Disappointment thuds through me. The rabbi hadn’t touched me after all. I try to discern the meaning of his words. The only reason a leper goes to a priest is to confirm he is no longer unclean. I look at the blight of sores on my body, all still there. A priest will only chase me away and probably hurl a few insults at me for wasting his time.

And yet…the rabbi’s words still ring in my ears, with an authority difficult to ignore and an entreaty to believe. I decide then that I will do this one simple thing he commands, and I begin to walk, dimly aware that the others are doing the same.

After about twenty paces, I feel a tingle in my feet. I stop and look at them in surprise. My feet have been numb for years. Next, the feeling reaches my hands, the way sensation returns after you stretch out a limb you have slept on. Then I notice something even more astounding. My sores are changing. All these years I have watched the diseased skin slowly encroaching on the healthy, but now the healthy is rapidly vanquishing the diseased.

I look at Jonas, Shimri and the others. Each of them has the same puzzled expression as they study the skin on their hands and feet.

“I think we’re healed,” Shimri says in a hushed voice, looking up at me. “Look, even my fingers seem longer.”

It’s true. His stumpy, claw-like hands are slowly unfurling. My own fingers too have straightened into the hands of my younger self.

“Let’s get to the priests!” Jonas shouts. “Then we never have to live like outcasts again.”

I watch as my friends prance away from me. Yet, instead of following them, I turn back to the crowd that follows Jesus.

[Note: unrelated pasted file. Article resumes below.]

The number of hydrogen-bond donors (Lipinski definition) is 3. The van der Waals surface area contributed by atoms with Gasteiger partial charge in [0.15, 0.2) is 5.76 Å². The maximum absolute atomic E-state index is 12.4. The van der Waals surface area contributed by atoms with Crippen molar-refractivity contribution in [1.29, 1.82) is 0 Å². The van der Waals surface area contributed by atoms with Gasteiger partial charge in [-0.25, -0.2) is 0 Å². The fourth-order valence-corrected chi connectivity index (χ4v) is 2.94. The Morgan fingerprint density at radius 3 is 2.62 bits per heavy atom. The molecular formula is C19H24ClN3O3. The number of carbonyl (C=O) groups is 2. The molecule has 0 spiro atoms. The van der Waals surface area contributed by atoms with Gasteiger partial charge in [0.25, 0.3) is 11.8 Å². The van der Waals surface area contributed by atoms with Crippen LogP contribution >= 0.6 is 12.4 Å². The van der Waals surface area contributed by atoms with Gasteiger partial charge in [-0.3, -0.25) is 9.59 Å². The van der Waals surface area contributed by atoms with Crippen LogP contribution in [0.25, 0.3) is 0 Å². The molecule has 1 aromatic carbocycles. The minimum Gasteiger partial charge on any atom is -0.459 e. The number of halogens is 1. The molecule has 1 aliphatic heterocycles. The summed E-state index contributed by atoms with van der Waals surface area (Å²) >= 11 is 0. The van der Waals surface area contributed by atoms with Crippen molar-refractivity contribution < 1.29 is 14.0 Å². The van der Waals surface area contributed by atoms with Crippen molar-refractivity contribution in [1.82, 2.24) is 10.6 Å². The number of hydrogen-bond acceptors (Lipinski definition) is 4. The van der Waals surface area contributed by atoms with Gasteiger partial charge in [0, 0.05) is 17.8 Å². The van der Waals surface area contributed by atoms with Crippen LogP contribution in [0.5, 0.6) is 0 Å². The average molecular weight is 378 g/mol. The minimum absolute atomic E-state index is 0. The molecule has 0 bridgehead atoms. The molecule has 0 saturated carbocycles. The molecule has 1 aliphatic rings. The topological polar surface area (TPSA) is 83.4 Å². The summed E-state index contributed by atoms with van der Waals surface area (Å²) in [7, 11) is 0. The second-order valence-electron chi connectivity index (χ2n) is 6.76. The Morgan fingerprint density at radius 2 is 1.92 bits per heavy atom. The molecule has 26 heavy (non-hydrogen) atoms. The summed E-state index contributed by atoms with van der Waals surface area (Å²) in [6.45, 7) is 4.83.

“Please, I need to get to the rabbi,” I say, trying to push past the wall of people.

I’m not sure if the path that opens up for me is due to their lingering fear or genuine wonder that I am healed. But eventually I find myself close to the rabbi.

“Rabbi!” I call in a loud voice. “Praise God! I am healed.”

He stops and turns, his face a mirror to the joy I feel.

“Thank you. Thank you, rabbi.” I throw myself down before him, sobbing at the thought of the gift he has given me–the blessing of a second chance with Anatu and my child.

He bends over and grips me by the shoulders. Yes! This is indeed the rabbi unafraid to touch the unclean. “Thank you, rabbi,” I say again, looking into eyes alive with kindness.

“Were not all ten cleansed? Where are the other nine?” the rabbi asks me softly, and the shadow of sadness on his face makes me ashamed that my friends are not here acknowledging the greatness of his gift. There should be ten men kneeling at his feet right now.

The rabbi straightens and addresses the crowd. “Was no-one found to return and give praise to God except this foreigner?” Then he holds out his hand and smiles as I clamber to my feet. “Rise and go; your faith has made you well.”

The warmth of his approval still courses through me as I reach the small house I used to call home. Anatu and my daughter are outside throwing feed to the chickens. Both turn at the sound of my footsteps.

“Ebal!” The container falls from Anatu’s hands, clattering to the floor and scattering seed, as my wife throws herself into my arms.

This story, based on Luke 17: 11-19, is from a new collection of bible fiction stories called “Questions: Jesus asked of my heart”

Other stories in this collection: Do you want to get well?